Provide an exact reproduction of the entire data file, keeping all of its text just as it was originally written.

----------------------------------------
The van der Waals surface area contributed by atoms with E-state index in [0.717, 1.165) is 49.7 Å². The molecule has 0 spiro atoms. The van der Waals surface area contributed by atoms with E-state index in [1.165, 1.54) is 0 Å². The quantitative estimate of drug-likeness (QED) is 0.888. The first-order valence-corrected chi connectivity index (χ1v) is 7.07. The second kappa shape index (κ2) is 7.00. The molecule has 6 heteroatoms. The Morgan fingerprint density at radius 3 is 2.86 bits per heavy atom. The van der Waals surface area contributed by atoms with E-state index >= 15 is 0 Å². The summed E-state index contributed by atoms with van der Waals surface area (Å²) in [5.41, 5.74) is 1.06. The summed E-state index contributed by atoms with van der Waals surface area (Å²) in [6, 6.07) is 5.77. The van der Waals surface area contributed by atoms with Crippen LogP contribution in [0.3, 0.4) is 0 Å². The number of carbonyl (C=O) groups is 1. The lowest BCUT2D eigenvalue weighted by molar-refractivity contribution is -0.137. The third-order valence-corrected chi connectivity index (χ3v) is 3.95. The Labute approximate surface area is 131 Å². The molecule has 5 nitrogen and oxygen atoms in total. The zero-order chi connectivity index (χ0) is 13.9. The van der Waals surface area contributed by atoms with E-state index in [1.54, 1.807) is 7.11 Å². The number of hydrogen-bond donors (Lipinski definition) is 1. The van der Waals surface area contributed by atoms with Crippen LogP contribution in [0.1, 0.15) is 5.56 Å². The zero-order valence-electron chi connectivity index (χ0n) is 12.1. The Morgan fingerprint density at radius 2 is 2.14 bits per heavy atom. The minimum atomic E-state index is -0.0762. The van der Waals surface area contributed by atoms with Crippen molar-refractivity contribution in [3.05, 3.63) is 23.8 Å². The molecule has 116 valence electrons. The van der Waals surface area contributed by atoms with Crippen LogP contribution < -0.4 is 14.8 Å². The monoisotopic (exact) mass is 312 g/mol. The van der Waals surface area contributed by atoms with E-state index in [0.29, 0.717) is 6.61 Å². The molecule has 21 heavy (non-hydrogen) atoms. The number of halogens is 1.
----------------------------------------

The van der Waals surface area contributed by atoms with E-state index in [0.717, 1.165) is 49.7 Å². The molecule has 0 spiro atoms. The van der Waals surface area contributed by atoms with E-state index in [1.165, 1.54) is 0 Å². The quantitative estimate of drug-likeness (QED) is 0.888. The first-order valence-corrected chi connectivity index (χ1v) is 7.07. The second kappa shape index (κ2) is 7.00. The molecule has 6 heteroatoms. The Morgan fingerprint density at radius 3 is 2.86 bits per heavy atom. The van der Waals surface area contributed by atoms with E-state index >= 15 is 0 Å². The summed E-state index contributed by atoms with van der Waals surface area (Å²) in [5.41, 5.74) is 1.06. The summed E-state index contributed by atoms with van der Waals surface area (Å²) in [6, 6.07) is 5.77. The van der Waals surface area contributed by atoms with Crippen LogP contribution in [0.3, 0.4) is 0 Å². The number of carbonyl (C=O) groups is 1. The lowest BCUT2D eigenvalue weighted by molar-refractivity contribution is -0.137. The third-order valence-corrected chi connectivity index (χ3v) is 3.95. The Labute approximate surface area is 131 Å². The molecule has 5 nitrogen and oxygen atoms in total. The zero-order chi connectivity index (χ0) is 13.9. The van der Waals surface area contributed by atoms with E-state index in [1.54, 1.807) is 7.11 Å². The number of hydrogen-bond donors (Lipinski definition) is 1. The van der Waals surface area contributed by atoms with Crippen LogP contribution in [0.1, 0.15) is 5.56 Å². The zero-order valence-electron chi connectivity index (χ0n) is 12.1. The Morgan fingerprint density at radius 2 is 2.14 bits per heavy atom. The minimum atomic E-state index is -0.0762. The van der Waals surface area contributed by atoms with Crippen molar-refractivity contribution in [3.05, 3.63) is 23.8 Å². The molecule has 116 valence electrons. The van der Waals surface area contributed by atoms with Crippen LogP contribution < -0.4 is 14.8 Å². The monoisotopic (exact) mass is 312 g/mol. The van der Waals surface area contributed by atoms with E-state index in [0.29, 0.717) is 6.61 Å². The molecule has 21 heavy (non-hydrogen) atoms. The number of halogens is 1.